17. Chopping boards. Because raw meat carries a high level of fecal bacteria they are pretty much covered in poop.
18. Toothbrushes. When you flush your toilet, the germs can travel up to 6 feet and linger for up to two hours. A lot of them end up on your toothbrush and that’s just another reason to close the lid before flushing.
19. Carpet. It has 200,000 bacteria per square inch. That makes carpets 4,000 times dirtier than toilet seats.
20. Reusable shopping bags. They have more fecal matter than your underwear, assuming you wash your underwear like a normal person.
21. Door knobs. Hands are one of the dirtiest parts of the body and that is what you use to open a door. So there you have it.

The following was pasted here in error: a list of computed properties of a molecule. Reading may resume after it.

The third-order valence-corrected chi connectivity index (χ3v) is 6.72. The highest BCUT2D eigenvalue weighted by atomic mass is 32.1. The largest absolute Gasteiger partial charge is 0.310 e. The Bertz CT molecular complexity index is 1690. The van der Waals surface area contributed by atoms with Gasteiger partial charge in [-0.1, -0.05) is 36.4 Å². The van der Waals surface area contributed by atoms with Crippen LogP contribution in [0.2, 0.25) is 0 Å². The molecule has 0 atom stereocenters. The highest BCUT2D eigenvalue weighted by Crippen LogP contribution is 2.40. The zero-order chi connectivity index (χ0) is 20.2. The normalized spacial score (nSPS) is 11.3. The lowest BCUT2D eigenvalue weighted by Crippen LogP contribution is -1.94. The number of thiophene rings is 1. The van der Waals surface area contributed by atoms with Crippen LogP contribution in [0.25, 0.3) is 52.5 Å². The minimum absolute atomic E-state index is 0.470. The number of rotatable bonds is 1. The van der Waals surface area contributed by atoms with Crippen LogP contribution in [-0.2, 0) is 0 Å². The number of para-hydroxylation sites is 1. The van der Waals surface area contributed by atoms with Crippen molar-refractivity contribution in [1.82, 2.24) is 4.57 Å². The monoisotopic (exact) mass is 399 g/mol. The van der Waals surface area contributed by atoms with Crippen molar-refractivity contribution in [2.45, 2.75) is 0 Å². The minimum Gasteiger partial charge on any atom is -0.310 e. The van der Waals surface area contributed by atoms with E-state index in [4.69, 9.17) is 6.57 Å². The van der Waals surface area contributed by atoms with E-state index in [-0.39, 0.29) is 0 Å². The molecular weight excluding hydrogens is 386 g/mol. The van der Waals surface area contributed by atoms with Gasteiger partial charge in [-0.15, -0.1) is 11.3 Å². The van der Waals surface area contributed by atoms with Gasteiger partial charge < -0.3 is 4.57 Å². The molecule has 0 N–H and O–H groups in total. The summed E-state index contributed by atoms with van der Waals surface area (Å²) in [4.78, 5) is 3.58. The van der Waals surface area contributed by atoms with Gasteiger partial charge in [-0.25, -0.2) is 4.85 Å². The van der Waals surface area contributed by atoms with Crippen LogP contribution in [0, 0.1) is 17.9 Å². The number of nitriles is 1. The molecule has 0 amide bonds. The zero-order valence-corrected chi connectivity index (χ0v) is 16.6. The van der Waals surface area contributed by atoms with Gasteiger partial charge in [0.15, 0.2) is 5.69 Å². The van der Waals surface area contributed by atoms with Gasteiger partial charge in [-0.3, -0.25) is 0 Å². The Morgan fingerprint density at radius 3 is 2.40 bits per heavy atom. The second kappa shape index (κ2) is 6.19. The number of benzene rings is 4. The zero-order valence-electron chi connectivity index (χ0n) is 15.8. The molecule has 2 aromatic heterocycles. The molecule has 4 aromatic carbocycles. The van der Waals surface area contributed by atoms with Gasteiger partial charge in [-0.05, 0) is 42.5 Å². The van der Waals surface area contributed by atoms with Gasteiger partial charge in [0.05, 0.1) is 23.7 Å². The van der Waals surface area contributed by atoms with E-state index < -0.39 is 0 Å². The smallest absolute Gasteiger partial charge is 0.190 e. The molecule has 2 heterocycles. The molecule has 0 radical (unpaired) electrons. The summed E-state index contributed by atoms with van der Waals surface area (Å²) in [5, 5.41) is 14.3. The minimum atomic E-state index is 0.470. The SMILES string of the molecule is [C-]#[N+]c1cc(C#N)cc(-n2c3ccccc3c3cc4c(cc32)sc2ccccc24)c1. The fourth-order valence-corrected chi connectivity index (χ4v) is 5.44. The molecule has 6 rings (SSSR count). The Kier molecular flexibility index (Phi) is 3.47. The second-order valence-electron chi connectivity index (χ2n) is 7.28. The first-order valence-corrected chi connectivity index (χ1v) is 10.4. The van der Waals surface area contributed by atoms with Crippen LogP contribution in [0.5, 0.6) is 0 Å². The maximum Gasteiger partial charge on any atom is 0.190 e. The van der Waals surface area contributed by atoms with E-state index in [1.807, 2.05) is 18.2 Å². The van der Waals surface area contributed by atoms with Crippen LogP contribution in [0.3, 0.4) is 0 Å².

22. Kitchen sink. Your kitchen sink is probably dirtier than your whole bathroom put together.
23. Women’s handbags. They contain money, cell phones, and dirty hands touch them all over. Plus they are put on the floors at various places.
24. Bathtub. You’re supposed to get clean here. However, the area around the drain can have up to 19,468 bacteria per square inch.
25. Pillows. Dead skin cells, dust mites, fungal spores, pollen, and other body secretions are all on that fluffy little slice of heaven you lay your head on at night.
Now for the good news. As you can see we encounter all of this fecal bacteria day in and day out. Very few of us get sick or die from it. So keep washing your hands and taking care of yourself to keep a healthy immune system. Everything’s going to be okay. Apparently a little bit of poop never hurt anyone.